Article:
Images, videos and other content that you did not create may enhance your presentations. Yet, it is important to make sure that you are not violating anyone's copyright. One strategy is to find public domain content to use.
Copyright.gov defines public domain as a work:
". . .no longer under copyright protection or [one that] failed to meet the requirements for copyright protection. Works in the public domain may be used freely without the permission of the former copyright owner."
Such works can be used without first seeking permission. This makes them ideal for many projects, particularly those extending beyond educational use.
Note: Even if a work is in the public domain, it is advisable to provide attribution. At a minimum, record the author for your records. This will allow you, and others, to find the original later if necessary.
There may not always be something in the public domain that fits your needs. Creative Commons-licensed content can be a good alternative. When using CC-content, ensure that you correctly attribute it to the creator. There may be additional terms of the license the content is offered under, so double-check. You can find more information about this on the Creative Commons FAQ.
Note: A Creative Commons license, does not provide blanket permission to use the content without restraint. Remember, you must provide proper attribution and ensure your use does not violate the license.
This video from CreativeCommons.org offers an overview of Creative Commons.
This infographic by adityadipankar provides quick intro to the various types of Creative Commons licenses. If you are interested in learning more about these licenses, CreativeCommons.org offers more information.
All Creative Commons licenses require attribution to the creator. Creative Commons Australia created a handout on best practices for providing attribution. It offers detailed information about proper attribution best practices.
While the resources on this guide all aim to provide access to Creative Commons and public domain resources. Please note that we cannot guarantee that all of the resources found on these sites will not violate copyright.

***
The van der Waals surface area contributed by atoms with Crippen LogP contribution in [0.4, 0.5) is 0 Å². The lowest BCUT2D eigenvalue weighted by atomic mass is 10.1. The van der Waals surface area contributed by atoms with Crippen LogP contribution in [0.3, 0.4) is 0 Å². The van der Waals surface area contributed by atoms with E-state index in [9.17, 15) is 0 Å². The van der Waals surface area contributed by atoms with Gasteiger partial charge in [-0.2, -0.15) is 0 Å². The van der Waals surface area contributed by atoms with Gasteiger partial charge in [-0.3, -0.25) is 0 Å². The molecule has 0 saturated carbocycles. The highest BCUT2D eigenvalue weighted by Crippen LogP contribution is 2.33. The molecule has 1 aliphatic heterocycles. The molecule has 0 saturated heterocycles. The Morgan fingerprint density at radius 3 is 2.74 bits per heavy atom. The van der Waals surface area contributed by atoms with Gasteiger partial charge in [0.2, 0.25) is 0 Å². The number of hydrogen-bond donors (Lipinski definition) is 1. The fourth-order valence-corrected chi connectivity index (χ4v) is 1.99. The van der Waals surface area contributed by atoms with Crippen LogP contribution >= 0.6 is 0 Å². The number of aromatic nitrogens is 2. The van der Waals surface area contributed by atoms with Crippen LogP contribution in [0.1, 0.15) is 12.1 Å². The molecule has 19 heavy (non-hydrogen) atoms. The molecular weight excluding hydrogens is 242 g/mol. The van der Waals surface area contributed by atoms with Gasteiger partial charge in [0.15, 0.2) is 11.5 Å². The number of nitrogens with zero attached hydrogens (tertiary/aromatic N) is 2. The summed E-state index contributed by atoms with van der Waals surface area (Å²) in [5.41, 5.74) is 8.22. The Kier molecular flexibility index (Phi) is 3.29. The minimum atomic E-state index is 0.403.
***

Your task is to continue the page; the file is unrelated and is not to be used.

The following resources allow users to find public domain images for use in their projects. These are certainly not the only sources for public domain materials. They make it particularly easy, however, to find public domain images. Before using, read any terms of service to understand requirements on crediting and using images.
Please note that our listings here focus on cultural and government collections. We are no longer accepting resource suggestions for this page and cannot reply to requests to include unsolicited links.
If you can't find Public Domain images, you can also use Creative Commons-licensed content. The sources below make finding these images, and properly attributing them, quick and easy.
The resources below offer access to music and other audio files in the public domain.
If you can’t find a public domain audio clip, there are many resources available. Some of the best tools to find Creative Commons audio clips are below.
The following will help you find public domain videos from a variety of sources. These videos are great for a wide range of multimedia projects. They can be reused, modified, and otherwise incorporated into your own creative works.
These resources provide access to Creative Commons-licensed video content.
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